Trust your own judgements? A ten year update

As we bid farewell to another year and welcome in the new, it’s natural to reflect on the past and consider the lessons we’ve learned. For me, the past decade has brought both incredible highs and difficult lows, and through it all I’ve learned the importance of trusting my own judgement and embracing the power of regret. In this post, I’ll share some of the key insights I’ve gained over the past ten years and offer some tips for making the most of your own journey through life.

I’ve spent a little of my Christmas break making better use of my own webspace, shuffling things around and grouping a lot of my work into categories of impact. This is based on feedback from job interviews and discussions with colleagues in 2021.

Photo by Connor Mollison on Unsplash

I was adding new categories to some blog posts and spotted an entry from exactly 10 years ago: – so much has changed in those ten years and yet many things have ended up staying exactly the same.

Photo by Andrea Ferrario on Unsplash

We moved on from our impulse buy as our family outgrew the space but remained in the same town. We found a house that worked for us, again slightly more heart than head led, but with a more reasoned and informed decision behind why we wanted the house. We’ve stayed here since, albeit except for a few years of adventure, and I think we might be here in Stonehaven a little longer.

There was a sharp intake of breath as I read the 2012 post title. I’m not scared to admit that I have had a few moments of regret in the last ten years but I have used them to guide my judgements moving forward.

Photo by Michael Fousert on Unsplash

There has been some amazing moments in the last decade that I could not have anticipated and new friends that I will always treasure. However I have regretted:

  • not making the most of our two years as a family in Milan. I was naive about moving to a new country and didn’t ensure that we enjoyed every second outside of work hours. I threw my energies into changing everything possible related to my role and forgot why we moved there in the first place.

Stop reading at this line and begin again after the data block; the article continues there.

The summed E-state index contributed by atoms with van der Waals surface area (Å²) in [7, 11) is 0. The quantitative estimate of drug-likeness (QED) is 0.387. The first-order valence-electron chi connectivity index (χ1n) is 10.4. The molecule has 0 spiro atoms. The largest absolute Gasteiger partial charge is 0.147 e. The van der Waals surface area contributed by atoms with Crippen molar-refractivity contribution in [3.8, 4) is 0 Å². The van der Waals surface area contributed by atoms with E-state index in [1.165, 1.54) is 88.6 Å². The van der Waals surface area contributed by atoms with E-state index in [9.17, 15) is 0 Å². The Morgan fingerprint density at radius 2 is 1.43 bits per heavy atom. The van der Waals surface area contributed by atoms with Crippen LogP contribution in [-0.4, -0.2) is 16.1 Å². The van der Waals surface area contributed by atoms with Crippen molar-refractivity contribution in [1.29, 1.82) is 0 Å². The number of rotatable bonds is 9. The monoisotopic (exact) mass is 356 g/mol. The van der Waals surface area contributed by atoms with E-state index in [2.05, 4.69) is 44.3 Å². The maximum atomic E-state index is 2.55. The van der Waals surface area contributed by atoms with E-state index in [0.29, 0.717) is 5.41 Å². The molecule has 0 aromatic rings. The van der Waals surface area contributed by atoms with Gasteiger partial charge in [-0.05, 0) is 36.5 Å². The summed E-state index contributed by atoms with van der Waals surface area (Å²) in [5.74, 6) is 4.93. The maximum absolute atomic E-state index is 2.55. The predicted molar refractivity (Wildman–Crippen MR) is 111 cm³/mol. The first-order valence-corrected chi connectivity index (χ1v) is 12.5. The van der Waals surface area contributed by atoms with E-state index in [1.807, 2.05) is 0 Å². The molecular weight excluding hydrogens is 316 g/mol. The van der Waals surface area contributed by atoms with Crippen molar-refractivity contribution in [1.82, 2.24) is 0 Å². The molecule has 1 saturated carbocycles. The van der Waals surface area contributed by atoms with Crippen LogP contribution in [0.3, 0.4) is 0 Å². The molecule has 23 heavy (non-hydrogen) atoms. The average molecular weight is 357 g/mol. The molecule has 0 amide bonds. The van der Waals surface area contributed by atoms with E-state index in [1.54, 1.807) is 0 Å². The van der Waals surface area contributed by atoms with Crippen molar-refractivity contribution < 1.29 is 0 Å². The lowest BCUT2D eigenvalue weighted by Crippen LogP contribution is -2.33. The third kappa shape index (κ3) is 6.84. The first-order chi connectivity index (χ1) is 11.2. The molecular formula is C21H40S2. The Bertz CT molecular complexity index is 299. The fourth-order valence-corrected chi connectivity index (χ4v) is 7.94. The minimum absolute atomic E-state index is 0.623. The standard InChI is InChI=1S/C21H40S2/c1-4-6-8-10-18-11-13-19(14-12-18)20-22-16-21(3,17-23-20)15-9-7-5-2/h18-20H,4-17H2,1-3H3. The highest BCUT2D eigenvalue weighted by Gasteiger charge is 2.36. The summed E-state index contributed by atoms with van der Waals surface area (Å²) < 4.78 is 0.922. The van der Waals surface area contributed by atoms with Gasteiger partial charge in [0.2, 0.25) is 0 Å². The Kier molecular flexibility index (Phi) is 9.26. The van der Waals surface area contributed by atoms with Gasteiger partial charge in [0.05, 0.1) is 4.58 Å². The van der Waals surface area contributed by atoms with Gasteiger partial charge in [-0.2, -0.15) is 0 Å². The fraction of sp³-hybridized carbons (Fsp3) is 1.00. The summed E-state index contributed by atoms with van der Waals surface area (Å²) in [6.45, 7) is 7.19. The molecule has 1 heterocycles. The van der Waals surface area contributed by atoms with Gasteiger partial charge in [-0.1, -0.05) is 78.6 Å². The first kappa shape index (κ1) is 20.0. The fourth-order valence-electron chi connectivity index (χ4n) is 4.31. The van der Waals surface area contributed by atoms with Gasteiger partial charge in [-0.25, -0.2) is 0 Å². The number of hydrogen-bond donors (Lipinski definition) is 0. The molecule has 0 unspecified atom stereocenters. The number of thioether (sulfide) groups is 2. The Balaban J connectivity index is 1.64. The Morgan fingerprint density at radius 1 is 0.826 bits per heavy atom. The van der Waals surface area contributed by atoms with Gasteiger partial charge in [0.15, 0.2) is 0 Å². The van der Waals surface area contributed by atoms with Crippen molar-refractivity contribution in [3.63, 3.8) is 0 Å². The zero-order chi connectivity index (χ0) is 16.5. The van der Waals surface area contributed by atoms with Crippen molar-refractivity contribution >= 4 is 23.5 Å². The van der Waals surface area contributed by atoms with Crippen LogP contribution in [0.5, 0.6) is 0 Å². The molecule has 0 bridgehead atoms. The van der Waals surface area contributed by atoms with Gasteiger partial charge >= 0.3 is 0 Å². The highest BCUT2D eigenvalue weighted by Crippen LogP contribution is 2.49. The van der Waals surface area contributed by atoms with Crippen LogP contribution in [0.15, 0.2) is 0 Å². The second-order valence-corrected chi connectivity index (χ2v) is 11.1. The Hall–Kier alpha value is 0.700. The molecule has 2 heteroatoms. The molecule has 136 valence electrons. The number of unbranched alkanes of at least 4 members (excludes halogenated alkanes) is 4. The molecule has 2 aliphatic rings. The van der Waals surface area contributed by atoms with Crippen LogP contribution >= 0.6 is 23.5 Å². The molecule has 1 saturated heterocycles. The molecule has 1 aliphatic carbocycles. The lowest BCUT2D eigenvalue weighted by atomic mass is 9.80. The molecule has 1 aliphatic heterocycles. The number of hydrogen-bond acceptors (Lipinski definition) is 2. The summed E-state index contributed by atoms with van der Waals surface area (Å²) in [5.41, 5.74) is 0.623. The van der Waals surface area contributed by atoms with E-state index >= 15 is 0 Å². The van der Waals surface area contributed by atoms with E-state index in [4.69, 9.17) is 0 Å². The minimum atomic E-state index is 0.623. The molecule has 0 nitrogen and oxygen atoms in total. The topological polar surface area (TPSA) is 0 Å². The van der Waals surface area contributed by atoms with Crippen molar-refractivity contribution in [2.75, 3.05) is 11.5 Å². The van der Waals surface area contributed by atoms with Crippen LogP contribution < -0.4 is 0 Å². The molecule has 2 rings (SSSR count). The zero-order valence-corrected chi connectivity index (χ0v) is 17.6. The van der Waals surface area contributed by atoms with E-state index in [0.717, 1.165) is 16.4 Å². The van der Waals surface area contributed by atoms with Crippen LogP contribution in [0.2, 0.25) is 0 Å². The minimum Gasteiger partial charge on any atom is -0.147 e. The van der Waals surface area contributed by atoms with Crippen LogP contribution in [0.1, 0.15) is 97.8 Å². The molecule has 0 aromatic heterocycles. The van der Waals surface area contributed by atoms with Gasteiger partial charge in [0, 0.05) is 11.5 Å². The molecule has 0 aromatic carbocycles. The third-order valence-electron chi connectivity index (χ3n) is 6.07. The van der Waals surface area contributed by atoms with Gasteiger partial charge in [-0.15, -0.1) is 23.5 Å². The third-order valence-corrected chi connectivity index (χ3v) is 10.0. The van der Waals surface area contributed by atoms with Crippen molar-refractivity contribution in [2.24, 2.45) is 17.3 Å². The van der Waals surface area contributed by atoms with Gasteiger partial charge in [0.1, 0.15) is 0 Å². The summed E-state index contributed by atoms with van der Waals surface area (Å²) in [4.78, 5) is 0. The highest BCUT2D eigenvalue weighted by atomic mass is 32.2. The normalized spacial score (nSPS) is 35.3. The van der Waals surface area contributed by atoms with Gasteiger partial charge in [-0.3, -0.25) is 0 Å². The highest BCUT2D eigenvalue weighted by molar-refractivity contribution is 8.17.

• working in London but commuting from Scotland. The weekend was spent travelling and I wasn’t rested enough to enjoy time with the family when I saw them.
  • losing or diminishing a few friendships through my own lack of attention or heart over head decisions.
Photo by Henry Be on Unsplash

I think – at this point anyway (who knows what I’ll have experienced in the next ten years!) – you need some regrets in order to grow but once you have learned from that experience you have to let the regret go.

I have learned:

  • keep in touch with friends and family as often as you can, in whatever way possible.
  • that if your heart is telling you to jump take a few days to consider and really think about the consequences. Don’t agonise for weeks before making a decision but get some perspective.
  • job changes need a spreadsheet of doom – how does the potential new salary, benefits, etc match up against your current role when you factor in cost of living, travel, etc. It also needs to include input from the entire family as the decision will affect them too. Just going through the process of making this helps you with the first point.
  • remember why you made the decision in the first place: was it for your own development, for the family, for love, for adventure, for your health? Remind yourself of the decision regularly and have a word with yourself if you veer from the path.

Happy New Year everyone! I’m looking forward to updating this again in 2032.

Photo by Jimmy Woo on Unsplash


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